The FDIC lays down the Y2K law to thousands of banks. But it is not y2k compliant, and it is way behind schedule.
It has not yet assessed all of its systems. It has assessed most of them, an official claims.
This is from the Bergen RECORD (Feb. 10).
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WASHINGTON -- When it comes to resolving year-2000 computer problems, the FDIC may be setting a bad example for the banks it oversees, the chairman of the House Banking Committee says.
Rep. Jim Leach said Monday that congressional auditors found the Federal Deposit Insurance Corp. has not yet completed the assessment of its computer systems that are critical to getting ready for the year 2000.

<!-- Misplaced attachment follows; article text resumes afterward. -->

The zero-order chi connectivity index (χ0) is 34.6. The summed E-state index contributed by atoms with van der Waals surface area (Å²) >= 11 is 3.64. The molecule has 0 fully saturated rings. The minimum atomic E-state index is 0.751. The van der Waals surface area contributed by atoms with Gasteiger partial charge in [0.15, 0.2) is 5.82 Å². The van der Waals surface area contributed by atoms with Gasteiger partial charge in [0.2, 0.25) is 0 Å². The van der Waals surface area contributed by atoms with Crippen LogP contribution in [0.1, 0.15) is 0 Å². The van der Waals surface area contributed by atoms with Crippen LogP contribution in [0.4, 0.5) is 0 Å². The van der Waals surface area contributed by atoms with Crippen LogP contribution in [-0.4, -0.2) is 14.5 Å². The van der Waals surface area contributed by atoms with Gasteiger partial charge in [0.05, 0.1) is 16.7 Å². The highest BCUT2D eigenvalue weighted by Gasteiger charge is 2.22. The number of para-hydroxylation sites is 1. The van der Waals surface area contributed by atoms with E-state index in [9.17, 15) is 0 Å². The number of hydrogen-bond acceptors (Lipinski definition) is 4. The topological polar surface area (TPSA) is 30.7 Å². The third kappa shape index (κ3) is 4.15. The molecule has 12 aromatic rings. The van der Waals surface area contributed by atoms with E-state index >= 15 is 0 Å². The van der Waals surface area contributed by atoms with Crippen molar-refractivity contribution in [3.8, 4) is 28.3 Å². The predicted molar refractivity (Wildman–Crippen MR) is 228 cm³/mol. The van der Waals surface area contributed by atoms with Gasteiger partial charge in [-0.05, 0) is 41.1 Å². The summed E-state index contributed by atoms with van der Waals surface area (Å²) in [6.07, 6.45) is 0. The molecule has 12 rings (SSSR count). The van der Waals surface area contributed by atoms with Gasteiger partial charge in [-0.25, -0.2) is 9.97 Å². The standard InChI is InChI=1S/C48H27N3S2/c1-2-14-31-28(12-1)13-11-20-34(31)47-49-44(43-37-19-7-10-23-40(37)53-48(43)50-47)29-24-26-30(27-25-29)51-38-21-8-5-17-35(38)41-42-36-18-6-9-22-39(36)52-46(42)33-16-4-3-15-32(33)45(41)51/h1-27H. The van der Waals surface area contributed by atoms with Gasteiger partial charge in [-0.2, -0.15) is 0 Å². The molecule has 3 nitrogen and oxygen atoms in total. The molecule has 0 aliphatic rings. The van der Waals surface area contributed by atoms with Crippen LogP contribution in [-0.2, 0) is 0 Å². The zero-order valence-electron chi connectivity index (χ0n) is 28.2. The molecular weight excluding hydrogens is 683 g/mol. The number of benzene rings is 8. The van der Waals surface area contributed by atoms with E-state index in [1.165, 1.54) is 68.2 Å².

According to the FDIC's own standards for insured financial institutions, Leach noted, such work was supposed to be finished by the end of September 1997. "It now appears that the FDIC may not itself have met the standards it has set for financial institutions," Leach said in a letter to FDIC Chairman Andrew Hove. . . .
Asked about the letter, FDIC spokesman Phil Battey said the agency had made significant progress.
Referring to critical computer systems, he said, "We have 40 mission-critical systems. We've assessed 34 of them. We have six to go."